This page in brief
Believers the world over pray to their God, or gods, when they are sick, in the hope that God will heal them, or at least ease the pain. But is there any evidence that this prayer achieves anything?
Several dozen scientific medical studies have investigated the matter, without a definitive answer, but you may be surprised at the conclusions so far.
Faith and wellbeing
It is already established that religious faith is commonly associated with better recovery from sickness and higher levels of physical and mental health. This may be explained as the activity of God, or as the result of people with faith having a greater sense of peace, which assists their recovery, but the results are well established. But the possible impacts of prayer, sometimes offered at a distance and anonymously so there can be no ‘placebo’ effect, are much more contentious.
Two kinds of prayer studies
Two quite different kinds of prayer studies have been attempted.
Randomised controlled trials utilise the common scientific method of dividing the subjects (in this case patients recovering from illness, accident or operations) into two groups, one of which is prayed for and the other isn’t. Results are measured and compared statistically.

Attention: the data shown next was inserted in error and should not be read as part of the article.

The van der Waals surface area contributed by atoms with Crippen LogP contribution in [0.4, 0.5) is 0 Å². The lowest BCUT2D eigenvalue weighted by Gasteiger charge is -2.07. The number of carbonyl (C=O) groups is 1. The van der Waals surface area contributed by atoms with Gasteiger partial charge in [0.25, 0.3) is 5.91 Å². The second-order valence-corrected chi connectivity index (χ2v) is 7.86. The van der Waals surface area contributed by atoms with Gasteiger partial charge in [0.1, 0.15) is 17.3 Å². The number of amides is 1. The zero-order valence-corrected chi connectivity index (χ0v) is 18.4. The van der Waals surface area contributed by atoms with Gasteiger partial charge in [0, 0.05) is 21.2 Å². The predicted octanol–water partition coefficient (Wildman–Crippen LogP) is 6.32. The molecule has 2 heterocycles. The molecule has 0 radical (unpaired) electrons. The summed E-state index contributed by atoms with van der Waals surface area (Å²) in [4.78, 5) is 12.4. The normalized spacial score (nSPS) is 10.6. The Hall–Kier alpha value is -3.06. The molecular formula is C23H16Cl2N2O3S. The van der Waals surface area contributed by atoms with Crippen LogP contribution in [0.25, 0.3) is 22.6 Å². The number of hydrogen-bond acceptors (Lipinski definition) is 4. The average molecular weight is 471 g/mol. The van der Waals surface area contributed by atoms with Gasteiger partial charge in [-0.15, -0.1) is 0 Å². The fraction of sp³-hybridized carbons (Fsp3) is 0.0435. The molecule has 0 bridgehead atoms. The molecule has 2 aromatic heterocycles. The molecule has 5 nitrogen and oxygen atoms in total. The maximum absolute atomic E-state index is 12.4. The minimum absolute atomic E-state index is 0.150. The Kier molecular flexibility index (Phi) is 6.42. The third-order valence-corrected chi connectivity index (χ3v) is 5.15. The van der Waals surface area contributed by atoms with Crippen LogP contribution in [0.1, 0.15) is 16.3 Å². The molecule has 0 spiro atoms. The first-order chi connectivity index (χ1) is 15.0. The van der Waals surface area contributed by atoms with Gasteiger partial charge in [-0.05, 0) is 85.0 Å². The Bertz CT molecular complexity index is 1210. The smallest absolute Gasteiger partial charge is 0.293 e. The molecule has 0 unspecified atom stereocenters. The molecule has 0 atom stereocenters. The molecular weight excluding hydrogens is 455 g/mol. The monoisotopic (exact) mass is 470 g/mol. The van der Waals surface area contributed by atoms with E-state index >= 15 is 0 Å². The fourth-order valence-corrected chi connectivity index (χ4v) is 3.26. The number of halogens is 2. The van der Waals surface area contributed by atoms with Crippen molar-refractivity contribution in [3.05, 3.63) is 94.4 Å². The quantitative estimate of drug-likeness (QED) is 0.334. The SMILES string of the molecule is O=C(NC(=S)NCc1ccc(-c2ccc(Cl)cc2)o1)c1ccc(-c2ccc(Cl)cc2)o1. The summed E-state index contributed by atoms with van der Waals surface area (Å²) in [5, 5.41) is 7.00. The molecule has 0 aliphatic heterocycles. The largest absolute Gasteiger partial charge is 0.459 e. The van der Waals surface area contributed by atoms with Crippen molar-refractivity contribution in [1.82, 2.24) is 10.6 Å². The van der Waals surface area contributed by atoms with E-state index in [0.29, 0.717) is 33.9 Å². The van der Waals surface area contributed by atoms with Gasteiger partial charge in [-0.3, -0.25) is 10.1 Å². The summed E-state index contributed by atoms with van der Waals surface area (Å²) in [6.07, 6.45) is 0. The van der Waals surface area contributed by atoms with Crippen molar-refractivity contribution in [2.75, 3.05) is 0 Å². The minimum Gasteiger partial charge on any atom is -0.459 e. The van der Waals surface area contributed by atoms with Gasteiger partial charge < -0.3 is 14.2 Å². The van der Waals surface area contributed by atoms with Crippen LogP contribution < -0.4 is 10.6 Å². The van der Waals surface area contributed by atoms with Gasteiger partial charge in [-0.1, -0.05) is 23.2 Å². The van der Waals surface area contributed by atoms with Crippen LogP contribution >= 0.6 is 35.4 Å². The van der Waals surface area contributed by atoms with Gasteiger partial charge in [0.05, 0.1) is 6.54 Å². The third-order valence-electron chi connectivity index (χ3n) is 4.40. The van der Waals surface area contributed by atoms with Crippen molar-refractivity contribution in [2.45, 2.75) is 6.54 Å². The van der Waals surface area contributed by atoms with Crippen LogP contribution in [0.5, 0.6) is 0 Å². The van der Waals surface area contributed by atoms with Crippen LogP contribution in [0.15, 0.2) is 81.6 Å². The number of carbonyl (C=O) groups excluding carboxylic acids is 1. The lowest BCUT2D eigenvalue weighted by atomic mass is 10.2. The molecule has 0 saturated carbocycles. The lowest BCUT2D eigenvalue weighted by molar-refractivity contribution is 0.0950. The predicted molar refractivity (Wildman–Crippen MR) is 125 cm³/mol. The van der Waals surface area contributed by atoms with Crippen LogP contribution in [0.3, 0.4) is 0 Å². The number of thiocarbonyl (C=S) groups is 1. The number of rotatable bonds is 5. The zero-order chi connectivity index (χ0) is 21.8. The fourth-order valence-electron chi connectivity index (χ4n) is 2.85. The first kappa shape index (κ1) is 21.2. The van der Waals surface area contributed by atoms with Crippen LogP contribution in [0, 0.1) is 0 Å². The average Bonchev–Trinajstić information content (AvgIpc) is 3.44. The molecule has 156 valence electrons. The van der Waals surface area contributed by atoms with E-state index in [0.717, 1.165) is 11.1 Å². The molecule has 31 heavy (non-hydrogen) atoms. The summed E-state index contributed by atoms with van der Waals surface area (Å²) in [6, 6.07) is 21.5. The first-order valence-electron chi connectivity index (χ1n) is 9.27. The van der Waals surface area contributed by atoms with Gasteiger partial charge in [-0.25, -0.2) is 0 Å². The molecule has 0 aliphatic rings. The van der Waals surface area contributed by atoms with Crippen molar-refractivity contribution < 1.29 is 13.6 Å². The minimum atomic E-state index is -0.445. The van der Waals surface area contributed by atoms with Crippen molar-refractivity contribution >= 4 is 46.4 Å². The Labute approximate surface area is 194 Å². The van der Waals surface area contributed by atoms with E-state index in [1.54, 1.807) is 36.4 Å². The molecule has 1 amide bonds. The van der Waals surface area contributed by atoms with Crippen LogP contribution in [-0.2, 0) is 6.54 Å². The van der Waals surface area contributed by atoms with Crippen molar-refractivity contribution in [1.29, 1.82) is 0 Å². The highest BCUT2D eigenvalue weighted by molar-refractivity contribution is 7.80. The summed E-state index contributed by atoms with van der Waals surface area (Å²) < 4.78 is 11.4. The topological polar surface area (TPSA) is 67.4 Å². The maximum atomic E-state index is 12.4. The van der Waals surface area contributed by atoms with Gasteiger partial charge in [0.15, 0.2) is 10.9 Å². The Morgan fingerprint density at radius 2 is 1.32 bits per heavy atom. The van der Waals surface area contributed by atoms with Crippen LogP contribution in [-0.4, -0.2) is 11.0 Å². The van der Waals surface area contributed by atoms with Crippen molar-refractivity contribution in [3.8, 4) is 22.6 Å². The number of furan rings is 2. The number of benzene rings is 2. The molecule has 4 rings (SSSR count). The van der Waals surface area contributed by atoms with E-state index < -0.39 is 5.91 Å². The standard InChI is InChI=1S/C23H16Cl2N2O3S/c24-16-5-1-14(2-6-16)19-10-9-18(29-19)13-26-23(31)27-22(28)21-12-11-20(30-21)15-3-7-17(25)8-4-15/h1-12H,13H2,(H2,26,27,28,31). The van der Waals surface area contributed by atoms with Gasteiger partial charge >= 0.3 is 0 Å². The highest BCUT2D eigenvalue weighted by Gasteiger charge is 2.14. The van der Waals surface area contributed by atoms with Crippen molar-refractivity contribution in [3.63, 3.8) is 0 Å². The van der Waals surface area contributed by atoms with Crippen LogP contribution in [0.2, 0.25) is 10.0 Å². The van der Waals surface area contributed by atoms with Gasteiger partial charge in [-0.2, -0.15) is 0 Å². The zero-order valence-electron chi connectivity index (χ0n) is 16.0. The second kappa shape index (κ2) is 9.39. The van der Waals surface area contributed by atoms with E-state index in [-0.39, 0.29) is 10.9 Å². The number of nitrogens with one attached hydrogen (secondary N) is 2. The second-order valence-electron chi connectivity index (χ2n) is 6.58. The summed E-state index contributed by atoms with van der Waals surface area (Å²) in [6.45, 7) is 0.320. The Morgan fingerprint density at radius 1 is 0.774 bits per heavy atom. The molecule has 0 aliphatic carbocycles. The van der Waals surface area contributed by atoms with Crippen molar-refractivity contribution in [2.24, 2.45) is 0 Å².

This methodology is easiest to test statistically, but faces the problem that it doesn’t measure how christians normally pray. Some studies utilise people to pray who aren’t normally involved in prayer for healing. So this approach doesn’t really measure christian prayer. It is also open to many other criticisms.
Within-subjects trials more directly and accurately address christian prayer by testing or obtaining medical documentation of sick or impaired people before they are prayed for by christians, and then again afterwards. Any improvement is an indication of possible healing.
While this method gets closer to the issue being investigated, its experimental design is less rigorous and it requires good statistical testing to draw a conclusion. Nevertheless it is a useful way to develop an understanding of an issue.
Believers and unbelievers